That could be one reason why the act of walking through department store beauty counters, which stock Chanel No. 5, Elizabeth Taylor’s White Diamonds, or whatever perfume your grandmother wore, can turn into a nostalgic event.
New labels like Art Meets Art, which dropped this summer, are starting to capitalize on all of your feelings. Rather than just drop a “vanilla” or “caramel” scent, enterprising labels are releasing fragrances based on experiences, moments, or memories.
Along with “Sexual Healing,” Art Meets Art’s lineup includes “Like a Virgin,” “I Put a Spell On You,” “Lilac Wine,” and “Besame Mucho.” A sixth scent, “Bohemian Rhapsody,” fortuitously dropped last month, just in time for Freddie Mercury fans to spritz on before attending the new biopic of the same name.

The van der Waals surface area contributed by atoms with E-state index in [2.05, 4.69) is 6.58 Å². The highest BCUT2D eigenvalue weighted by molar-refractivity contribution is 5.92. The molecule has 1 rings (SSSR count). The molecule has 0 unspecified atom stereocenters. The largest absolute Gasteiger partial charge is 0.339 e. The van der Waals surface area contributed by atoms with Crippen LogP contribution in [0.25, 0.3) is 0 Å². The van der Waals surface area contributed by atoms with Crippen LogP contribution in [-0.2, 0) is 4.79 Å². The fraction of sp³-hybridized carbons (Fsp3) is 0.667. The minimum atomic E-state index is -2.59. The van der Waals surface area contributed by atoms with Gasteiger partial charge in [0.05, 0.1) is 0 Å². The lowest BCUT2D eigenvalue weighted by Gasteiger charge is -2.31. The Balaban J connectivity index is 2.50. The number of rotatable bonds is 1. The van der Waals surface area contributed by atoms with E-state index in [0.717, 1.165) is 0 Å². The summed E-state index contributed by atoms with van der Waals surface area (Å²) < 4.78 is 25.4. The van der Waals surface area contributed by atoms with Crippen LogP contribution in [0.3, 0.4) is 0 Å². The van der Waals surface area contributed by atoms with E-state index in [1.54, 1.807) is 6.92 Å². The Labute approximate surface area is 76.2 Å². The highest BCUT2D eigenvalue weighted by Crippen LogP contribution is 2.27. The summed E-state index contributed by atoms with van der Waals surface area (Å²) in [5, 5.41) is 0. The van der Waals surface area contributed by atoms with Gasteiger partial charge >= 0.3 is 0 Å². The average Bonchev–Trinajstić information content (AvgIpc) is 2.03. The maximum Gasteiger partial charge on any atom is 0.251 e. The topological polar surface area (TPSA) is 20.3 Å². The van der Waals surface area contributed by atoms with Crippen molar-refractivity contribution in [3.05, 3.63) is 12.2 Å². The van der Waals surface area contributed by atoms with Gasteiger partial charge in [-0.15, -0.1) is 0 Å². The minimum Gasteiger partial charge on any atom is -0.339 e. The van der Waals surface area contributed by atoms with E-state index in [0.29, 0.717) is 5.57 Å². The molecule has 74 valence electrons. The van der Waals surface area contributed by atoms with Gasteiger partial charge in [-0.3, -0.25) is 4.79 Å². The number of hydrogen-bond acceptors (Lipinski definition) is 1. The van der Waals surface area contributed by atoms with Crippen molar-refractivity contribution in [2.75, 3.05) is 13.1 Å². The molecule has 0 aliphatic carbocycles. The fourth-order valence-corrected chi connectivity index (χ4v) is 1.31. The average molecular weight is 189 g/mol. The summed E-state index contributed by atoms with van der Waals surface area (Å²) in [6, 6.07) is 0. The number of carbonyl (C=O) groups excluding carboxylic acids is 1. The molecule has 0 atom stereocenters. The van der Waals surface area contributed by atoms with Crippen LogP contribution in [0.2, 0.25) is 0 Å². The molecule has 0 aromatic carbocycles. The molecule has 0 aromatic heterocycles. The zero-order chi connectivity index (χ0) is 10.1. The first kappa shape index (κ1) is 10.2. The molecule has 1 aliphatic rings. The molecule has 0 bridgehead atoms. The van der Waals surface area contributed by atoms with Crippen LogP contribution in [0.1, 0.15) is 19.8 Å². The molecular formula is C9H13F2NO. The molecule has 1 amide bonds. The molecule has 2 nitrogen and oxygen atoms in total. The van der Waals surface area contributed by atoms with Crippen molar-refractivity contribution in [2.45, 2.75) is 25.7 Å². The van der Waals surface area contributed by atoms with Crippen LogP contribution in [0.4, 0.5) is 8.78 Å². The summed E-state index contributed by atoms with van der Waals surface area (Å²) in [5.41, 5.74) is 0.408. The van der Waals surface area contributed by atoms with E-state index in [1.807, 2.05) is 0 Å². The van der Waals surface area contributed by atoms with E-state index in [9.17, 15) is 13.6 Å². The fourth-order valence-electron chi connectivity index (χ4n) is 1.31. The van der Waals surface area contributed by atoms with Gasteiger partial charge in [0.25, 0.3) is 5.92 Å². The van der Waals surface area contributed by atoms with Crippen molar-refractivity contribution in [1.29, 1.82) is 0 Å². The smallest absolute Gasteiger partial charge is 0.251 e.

Kashani had to purchase licensing rights for all of the song titles. He declined to tell The Daily Beast just how pricey that endeavor was. However, he said concept of pulling scents out of songs felt like a no-brainer.
“A song’s essence is captured in two or three words, just like a perfume’s essence is captured in two to three words” he said. “That makes song titles a specially rich source of inspiration for perfume.”
According Frank Voelkl, who created Bohemian Rhapsody, “A lot of the vocabulary we use in fragrance to describe a scent are borrowed from the world of music. We talk about chords, notes, melody. There is a way to use certain ingredients that are noisy and more outgoing versus some that are soft.”